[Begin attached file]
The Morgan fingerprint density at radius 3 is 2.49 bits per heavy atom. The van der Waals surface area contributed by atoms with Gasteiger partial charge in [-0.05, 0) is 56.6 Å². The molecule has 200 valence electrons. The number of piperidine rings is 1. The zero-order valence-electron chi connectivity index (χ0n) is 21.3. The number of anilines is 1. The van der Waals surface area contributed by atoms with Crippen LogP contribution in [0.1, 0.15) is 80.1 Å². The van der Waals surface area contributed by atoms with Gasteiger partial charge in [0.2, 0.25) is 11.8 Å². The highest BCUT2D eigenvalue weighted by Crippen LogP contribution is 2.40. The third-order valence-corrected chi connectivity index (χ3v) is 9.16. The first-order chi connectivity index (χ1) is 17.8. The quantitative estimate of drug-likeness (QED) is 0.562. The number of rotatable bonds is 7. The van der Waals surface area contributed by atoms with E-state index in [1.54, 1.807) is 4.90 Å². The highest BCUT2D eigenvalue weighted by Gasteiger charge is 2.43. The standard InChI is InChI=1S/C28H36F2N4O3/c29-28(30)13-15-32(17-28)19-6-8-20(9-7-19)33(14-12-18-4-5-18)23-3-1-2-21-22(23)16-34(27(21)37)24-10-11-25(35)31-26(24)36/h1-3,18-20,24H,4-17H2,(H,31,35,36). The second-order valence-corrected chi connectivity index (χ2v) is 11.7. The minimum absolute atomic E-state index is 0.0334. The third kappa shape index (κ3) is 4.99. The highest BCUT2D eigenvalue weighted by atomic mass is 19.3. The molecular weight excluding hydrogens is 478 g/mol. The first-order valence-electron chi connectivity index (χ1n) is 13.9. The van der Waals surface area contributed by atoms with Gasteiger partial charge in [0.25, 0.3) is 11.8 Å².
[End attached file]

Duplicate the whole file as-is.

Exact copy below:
The Morgan fingerprint density at radius 3 is 2.49 bits per heavy atom. The van der Waals surface area contributed by atoms with Gasteiger partial charge in [-0.05, 0) is 56.6 Å². The molecule has 200 valence electrons. The number of piperidine rings is 1. The zero-order valence-electron chi connectivity index (χ0n) is 21.3. The number of anilines is 1. The van der Waals surface area contributed by atoms with Crippen LogP contribution in [0.1, 0.15) is 80.1 Å². The van der Waals surface area contributed by atoms with Gasteiger partial charge in [0.2, 0.25) is 11.8 Å². The highest BCUT2D eigenvalue weighted by Crippen LogP contribution is 2.40. The third-order valence-corrected chi connectivity index (χ3v) is 9.16. The first-order chi connectivity index (χ1) is 17.8. The quantitative estimate of drug-likeness (QED) is 0.562. The number of rotatable bonds is 7. The van der Waals surface area contributed by atoms with E-state index in [1.54, 1.807) is 4.90 Å². The highest BCUT2D eigenvalue weighted by Gasteiger charge is 2.43. The standard InChI is InChI=1S/C28H36F2N4O3/c29-28(30)13-15-32(17-28)19-6-8-20(9-7-19)33(14-12-18-4-5-18)23-3-1-2-21-22(23)16-34(27(21)37)24-10-11-25(35)31-26(24)36/h1-3,18-20,24H,4-17H2,(H,31,35,36). The second-order valence-corrected chi connectivity index (χ2v) is 11.7. The minimum absolute atomic E-state index is 0.0334. The third kappa shape index (κ3) is 4.99. The highest BCUT2D eigenvalue weighted by atomic mass is 19.3. The molecular weight excluding hydrogens is 478 g/mol. The first-order valence-electron chi connectivity index (χ1n) is 13.9. The van der Waals surface area contributed by atoms with Gasteiger partial charge in [0.25, 0.3) is 11.8 Å².